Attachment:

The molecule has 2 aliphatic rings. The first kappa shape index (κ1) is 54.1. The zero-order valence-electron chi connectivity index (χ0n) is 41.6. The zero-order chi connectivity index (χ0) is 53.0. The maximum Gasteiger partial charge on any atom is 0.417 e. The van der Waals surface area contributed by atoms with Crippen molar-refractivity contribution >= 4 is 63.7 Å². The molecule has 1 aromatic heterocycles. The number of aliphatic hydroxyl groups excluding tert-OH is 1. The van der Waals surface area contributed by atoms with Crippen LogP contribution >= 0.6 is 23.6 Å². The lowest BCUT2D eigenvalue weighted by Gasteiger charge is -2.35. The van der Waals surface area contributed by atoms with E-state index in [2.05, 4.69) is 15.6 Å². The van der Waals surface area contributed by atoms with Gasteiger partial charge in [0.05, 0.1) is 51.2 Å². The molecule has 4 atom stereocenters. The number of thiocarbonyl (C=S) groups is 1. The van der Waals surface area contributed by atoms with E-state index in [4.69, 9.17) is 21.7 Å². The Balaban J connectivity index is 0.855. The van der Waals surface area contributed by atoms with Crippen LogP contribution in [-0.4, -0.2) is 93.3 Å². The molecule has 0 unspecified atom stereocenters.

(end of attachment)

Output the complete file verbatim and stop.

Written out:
The molecule has 2 aliphatic rings. The first kappa shape index (κ1) is 54.1. The zero-order valence-electron chi connectivity index (χ0n) is 41.6. The zero-order chi connectivity index (χ0) is 53.0. The maximum Gasteiger partial charge on any atom is 0.417 e. The van der Waals surface area contributed by atoms with Crippen molar-refractivity contribution >= 4 is 63.7 Å². The molecule has 1 aromatic heterocycles. The number of aliphatic hydroxyl groups excluding tert-OH is 1. The van der Waals surface area contributed by atoms with Crippen LogP contribution >= 0.6 is 23.6 Å². The lowest BCUT2D eigenvalue weighted by Gasteiger charge is -2.35. The van der Waals surface area contributed by atoms with E-state index in [2.05, 4.69) is 15.6 Å². The van der Waals surface area contributed by atoms with Gasteiger partial charge in [0.05, 0.1) is 51.2 Å². The molecule has 4 atom stereocenters. The number of thiocarbonyl (C=S) groups is 1. The van der Waals surface area contributed by atoms with E-state index in [4.69, 9.17) is 21.7 Å². The Balaban J connectivity index is 0.855. The van der Waals surface area contributed by atoms with Crippen LogP contribution in [-0.4, -0.2) is 93.3 Å². The molecule has 0 unspecified atom stereocenters.